Ahead of the upcoming iPhone X release, Apple has been hit with a lawsuit regarding one of the device’s more intriguing new features. According to a report from The Recorder, Enrique Bonansea is suing Apple for infringing upon his Animoji trademark. Animoji, if you recall, is the name Apple gave to the iPhone X’s animated emoji feature wherein the device’s TrueDepth camera system tracks a user’s facial expressions and applies them to an emoji in real-time.

The suit was filed earlier this week by Enrique Bonansea who claims to have registered the Animoji trademark with the USPTO in 2015. What’s more, Bonansea has had a messaging app in the App Store with the Animoji branding going all the way back to 2014. According to the suit, Apple’s decision to go ahead and use the Animoji name in spite of all this is a “textbook case of willful, deliberate trademark infringement.”

What’s particularly interesting about the suit is the allegation that Apple was well aware of Bonansea’s app and even offered to acquire the trademark outright, an offer that Bonansea rejected.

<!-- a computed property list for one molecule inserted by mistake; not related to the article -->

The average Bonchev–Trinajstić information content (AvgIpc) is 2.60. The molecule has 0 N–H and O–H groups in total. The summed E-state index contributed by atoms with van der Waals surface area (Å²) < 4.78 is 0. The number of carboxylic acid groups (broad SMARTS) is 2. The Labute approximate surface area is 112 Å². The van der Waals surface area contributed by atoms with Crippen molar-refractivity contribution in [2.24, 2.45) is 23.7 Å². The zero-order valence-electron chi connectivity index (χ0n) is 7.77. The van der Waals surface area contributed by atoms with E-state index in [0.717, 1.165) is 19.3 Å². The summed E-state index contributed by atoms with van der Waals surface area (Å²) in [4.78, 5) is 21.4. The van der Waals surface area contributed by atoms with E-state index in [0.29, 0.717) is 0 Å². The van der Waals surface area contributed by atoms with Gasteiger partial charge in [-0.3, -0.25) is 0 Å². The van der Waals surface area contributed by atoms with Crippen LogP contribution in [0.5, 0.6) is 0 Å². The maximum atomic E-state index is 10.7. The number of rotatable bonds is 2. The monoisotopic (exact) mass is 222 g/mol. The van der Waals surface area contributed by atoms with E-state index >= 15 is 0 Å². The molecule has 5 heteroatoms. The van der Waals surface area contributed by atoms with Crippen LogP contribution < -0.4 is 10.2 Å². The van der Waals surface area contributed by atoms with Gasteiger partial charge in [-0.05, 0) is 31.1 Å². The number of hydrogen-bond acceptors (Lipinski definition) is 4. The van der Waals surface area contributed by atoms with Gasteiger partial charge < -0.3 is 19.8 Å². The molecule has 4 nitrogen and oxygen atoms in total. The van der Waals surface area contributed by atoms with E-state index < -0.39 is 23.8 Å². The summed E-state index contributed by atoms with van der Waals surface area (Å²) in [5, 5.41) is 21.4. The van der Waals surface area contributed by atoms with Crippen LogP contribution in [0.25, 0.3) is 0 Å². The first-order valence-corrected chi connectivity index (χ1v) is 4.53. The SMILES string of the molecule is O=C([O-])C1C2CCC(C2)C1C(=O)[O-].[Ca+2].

The complaint reads in part:

Indeed, Apple offered to buy Plaintiffs’ mark but was rebuffed. Instead of using the creativity on which Apple developed its worldwide reputation, Apple simply plucked the name from a developer on its own App Store. Apple could have changed its desired name prior to its announcement when it realized Plaintiffs already used ANIMOJI for their own product. Yet Apple made the conscious decision to try to pilfer the name for itself—regardless of the consequences.

Bolstering Bonansea’s claim is the assertion that Apple in 2015 even removed a third-party app that made use of the Animoji name in response to a complaint from Bonansea.

“Before Apple announced its Animoji feature,” the suit notes, “it had recognized Plaintiffs’ senior rights to ANIMOJI. Apple itself removed an ANIMOJI-infringing third party app from Apple’s App Store after Plaintiffs requested it.”

The complaint includes a screenshot of the app in the App Store, as seen below.

The complaint gets even more interesting amid allegations that Apple tried to cancel the Animoji trademark — on a legal technicality — just one day before unveiling the iPhone X. The USPTO denied Apple’s request.

For as many frivolous lawsuits that come Apple’s way, this particular suit seems to have some legitimate legs to it. It will be interesting to see what approach Apple takes in its response, assuming that Bonansea can’t be bought out.

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